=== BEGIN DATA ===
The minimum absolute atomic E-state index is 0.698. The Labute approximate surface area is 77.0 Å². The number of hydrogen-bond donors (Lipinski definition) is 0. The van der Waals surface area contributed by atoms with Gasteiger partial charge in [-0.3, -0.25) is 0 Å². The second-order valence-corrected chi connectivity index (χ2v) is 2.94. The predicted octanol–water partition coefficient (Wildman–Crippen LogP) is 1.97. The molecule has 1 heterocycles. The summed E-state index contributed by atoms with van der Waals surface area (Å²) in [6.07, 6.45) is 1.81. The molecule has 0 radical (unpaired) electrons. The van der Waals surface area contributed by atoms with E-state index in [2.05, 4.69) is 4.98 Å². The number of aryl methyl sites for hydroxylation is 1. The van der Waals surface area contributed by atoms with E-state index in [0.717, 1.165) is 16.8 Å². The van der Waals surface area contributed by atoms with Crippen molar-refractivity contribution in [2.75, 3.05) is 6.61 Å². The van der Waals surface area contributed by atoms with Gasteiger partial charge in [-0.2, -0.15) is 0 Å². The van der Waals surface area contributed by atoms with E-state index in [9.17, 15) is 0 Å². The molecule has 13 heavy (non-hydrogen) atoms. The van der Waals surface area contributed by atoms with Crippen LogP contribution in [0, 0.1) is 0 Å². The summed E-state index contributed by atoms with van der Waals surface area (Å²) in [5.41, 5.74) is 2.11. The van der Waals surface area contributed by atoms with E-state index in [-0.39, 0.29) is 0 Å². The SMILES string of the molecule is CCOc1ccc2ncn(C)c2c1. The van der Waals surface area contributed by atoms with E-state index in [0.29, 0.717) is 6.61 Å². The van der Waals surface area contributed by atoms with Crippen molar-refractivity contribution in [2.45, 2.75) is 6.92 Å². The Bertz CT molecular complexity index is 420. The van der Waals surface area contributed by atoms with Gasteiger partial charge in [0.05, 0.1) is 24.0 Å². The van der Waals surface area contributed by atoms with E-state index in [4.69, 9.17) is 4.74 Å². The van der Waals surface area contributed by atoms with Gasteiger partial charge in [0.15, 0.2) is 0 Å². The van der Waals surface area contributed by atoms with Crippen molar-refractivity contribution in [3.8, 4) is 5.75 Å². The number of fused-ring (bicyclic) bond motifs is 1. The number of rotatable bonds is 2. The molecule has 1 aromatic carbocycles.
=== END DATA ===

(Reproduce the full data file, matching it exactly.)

The minimum absolute atomic E-state index is 0.698. The Labute approximate surface area is 77.0 Å². The number of hydrogen-bond donors (Lipinski definition) is 0. The van der Waals surface area contributed by atoms with Gasteiger partial charge in [-0.3, -0.25) is 0 Å². The second-order valence-corrected chi connectivity index (χ2v) is 2.94. The predicted octanol–water partition coefficient (Wildman–Crippen LogP) is 1.97. The molecule has 1 heterocycles. The summed E-state index contributed by atoms with van der Waals surface area (Å²) in [6.07, 6.45) is 1.81. The molecule has 0 radical (unpaired) electrons. The van der Waals surface area contributed by atoms with E-state index in [2.05, 4.69) is 4.98 Å². The number of aryl methyl sites for hydroxylation is 1. The van der Waals surface area contributed by atoms with E-state index in [0.717, 1.165) is 16.8 Å². The van der Waals surface area contributed by atoms with Crippen molar-refractivity contribution in [2.75, 3.05) is 6.61 Å². The van der Waals surface area contributed by atoms with Gasteiger partial charge in [-0.2, -0.15) is 0 Å². The van der Waals surface area contributed by atoms with E-state index in [9.17, 15) is 0 Å². The molecule has 13 heavy (non-hydrogen) atoms. The van der Waals surface area contributed by atoms with Crippen LogP contribution in [0, 0.1) is 0 Å². The summed E-state index contributed by atoms with van der Waals surface area (Å²) in [5.41, 5.74) is 2.11. The van der Waals surface area contributed by atoms with E-state index in [-0.39, 0.29) is 0 Å². The SMILES string of the molecule is CCOc1ccc2ncn(C)c2c1. The van der Waals surface area contributed by atoms with E-state index in [0.29, 0.717) is 6.61 Å². The van der Waals surface area contributed by atoms with Crippen molar-refractivity contribution in [2.45, 2.75) is 6.92 Å². The Bertz CT molecular complexity index is 420. The van der Waals surface area contributed by atoms with Gasteiger partial charge in [0.05, 0.1) is 24.0 Å². The van der Waals surface area contributed by atoms with E-state index in [4.69, 9.17) is 4.74 Å². The van der Waals surface area contributed by atoms with Gasteiger partial charge in [0.15, 0.2) is 0 Å². The van der Waals surface area contributed by atoms with Crippen molar-refractivity contribution in [3.8, 4) is 5.75 Å². The number of fused-ring (bicyclic) bond motifs is 1. The number of rotatable bonds is 2. The molecule has 1 aromatic carbocycles.